Tam Valley - Hex Frog Juicer UniversalThis item is in Stock and available for dispatch
|Product||No of frogs||No of reversing sections||Booster Size||Trip Current||Electrofrog/live points?||Usage|
|Hex Frog Juicer||6||1 to 3 selectable||1.7-5 Amps||1.7 Amps||Yes up to 24 per booster||Z-HO/On30|
lowest cost per frog
|Dual Frog Juicer||2||1||1.7-10 Amps||2 or 4 Amps selectable||Limited to about 4 per booster||larger scales O-F|
auto reverser for wyes loops etc.
|Mono Frog Juicer||1||0||1.7-5 Amps||1.7 Amps||Limited to about 4 per booster||Z-HO/On30|
What are the pros and cons of a frog juicer vs a relay or switch?
Frogs need to be powered to prevent interruptions in power to your locomotives as they pass over a turnout. Some turnouts have very short frogs or plastic frogs and this can be ignored. Some modellers only run 8-wheel and 12-wheel diesels and don't need to power their frogs as they always have good contact. However short diesels and steam locomotives often baulk at unpowered frogs. It is embarrassing to have to get out the 0-5-0 to rescue a stalled locomotive. The issue with powering a frog is that you have to switch the power to the same polarity as the points when the turnout is thrown. The frog juicer automatically switches the power on a frog. A wire from the frog juicer is used to power the frog - if the frog is of the wrong polarity and shorts, the frog juicer detects the current surge and nearly instantaneously switches the power before the locomotive decoder or the command station can notice.
The other way to switch the power is by using a switch or relay connected to the turnout movement or the control panel. Often a micro switch is used that is tripped by the movement. These can be difficult to adjust and keep adjusted. Another method is to use a switch built-in to the switch motor (i.e tortoise, blue-point, bullfrog or cobalt). These work well. They occasionally wear out and in this case you could add a frog juicer if you don't want to replace the switch motor.
Another strategy is to use a DPDT toggle to throw your turnout motors. In this case one set of the contacts on the toggle are used for the turnout motor and the other is used to power the frog. Toggle switches wear out over time but are usually relatively easy to replace. On layouts I operate on regularly that use this method we need to replace a toggle every few operating sessions.
relay can often be used in place of toggles. They can be connected to the logic that throws the turnout. Some complex situations such as 3-way turnouts or double crossovers that may require ganged relays to implement the logic needed for the proper powering of frogs based on point position. In this case a frog juicer is far simpler to implement.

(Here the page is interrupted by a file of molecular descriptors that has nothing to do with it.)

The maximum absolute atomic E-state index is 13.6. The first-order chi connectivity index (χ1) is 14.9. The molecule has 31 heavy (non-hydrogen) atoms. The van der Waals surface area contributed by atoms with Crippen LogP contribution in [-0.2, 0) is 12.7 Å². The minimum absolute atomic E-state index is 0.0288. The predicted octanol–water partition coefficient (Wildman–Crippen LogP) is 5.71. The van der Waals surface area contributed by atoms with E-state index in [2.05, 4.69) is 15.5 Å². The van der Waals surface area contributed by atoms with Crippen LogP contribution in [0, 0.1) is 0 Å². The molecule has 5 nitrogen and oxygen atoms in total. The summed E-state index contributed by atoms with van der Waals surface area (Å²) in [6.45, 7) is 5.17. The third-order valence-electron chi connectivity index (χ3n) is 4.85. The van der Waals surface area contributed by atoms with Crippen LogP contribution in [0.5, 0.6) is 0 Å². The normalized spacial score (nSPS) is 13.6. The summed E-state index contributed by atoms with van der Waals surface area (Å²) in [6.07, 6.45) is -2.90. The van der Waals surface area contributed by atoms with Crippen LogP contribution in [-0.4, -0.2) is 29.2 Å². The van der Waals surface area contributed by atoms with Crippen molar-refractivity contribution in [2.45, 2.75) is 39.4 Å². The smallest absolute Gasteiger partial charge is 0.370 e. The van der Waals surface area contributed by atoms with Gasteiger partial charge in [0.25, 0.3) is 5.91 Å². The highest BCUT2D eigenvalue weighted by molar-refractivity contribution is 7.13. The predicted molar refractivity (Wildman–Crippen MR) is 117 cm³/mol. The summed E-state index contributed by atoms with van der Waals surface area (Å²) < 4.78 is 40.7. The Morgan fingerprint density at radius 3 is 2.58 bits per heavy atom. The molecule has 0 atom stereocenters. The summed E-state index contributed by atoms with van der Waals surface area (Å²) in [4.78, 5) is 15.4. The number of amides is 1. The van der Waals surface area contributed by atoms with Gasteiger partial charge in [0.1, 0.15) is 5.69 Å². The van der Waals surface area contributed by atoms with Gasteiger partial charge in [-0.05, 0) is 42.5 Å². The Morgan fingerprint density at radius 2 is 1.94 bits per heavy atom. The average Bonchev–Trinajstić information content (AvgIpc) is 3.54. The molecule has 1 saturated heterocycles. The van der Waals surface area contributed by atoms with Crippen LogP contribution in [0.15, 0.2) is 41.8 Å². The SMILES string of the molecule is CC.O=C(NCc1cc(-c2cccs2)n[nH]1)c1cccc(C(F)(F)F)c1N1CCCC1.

The main advantage of the frog juicer is simplicity - just connect a single wire to the frog and power the juicer from the DCC bus and you are done. Frog juicers are electronic and not subject to mechanical wear.
Finally, there are situations where a frog is not connected to moving points, like a crossing, and there is no mechanical or electrical way to easily switch the frog power. In this case the frog juicer is ideal.
Some turnouts, such as Peco electrofrogs, use power-routing. This is where the points touching the stock rails is sued to power the points and the frog as a unit. this works really nicely for about a year and then no amount of cleaning seems to be able to restore good contact. We have used hex frog juicers to restore these turnouts and make them operate better then new. Just connect a wire from the point/frog assembly to the frog juicer output. Using hex frog juicers with power-routing turnouts can also save you from modifying them to "DCC-friendly". This is because the hex frog juicer will handle the shorts that can occasionally occur by a wheel bridging the gap between the open point and the stock rail. Hex frog juicers have a special start-up sequence that sequences each turnout on one at a time and checks for a short and thus starts each turnout in the correct polarity. The mono and dual cannot do this and this limits the number of electrofrogs you can connect to a command station through the frog juicers. Otherwise you can get a situation where too many turnouts are in the wrong polarity for the booster to start the layout without immediately shutting down. If this confuses you - all you have to remember is to use the Hex frog Juicer with electrofrogs.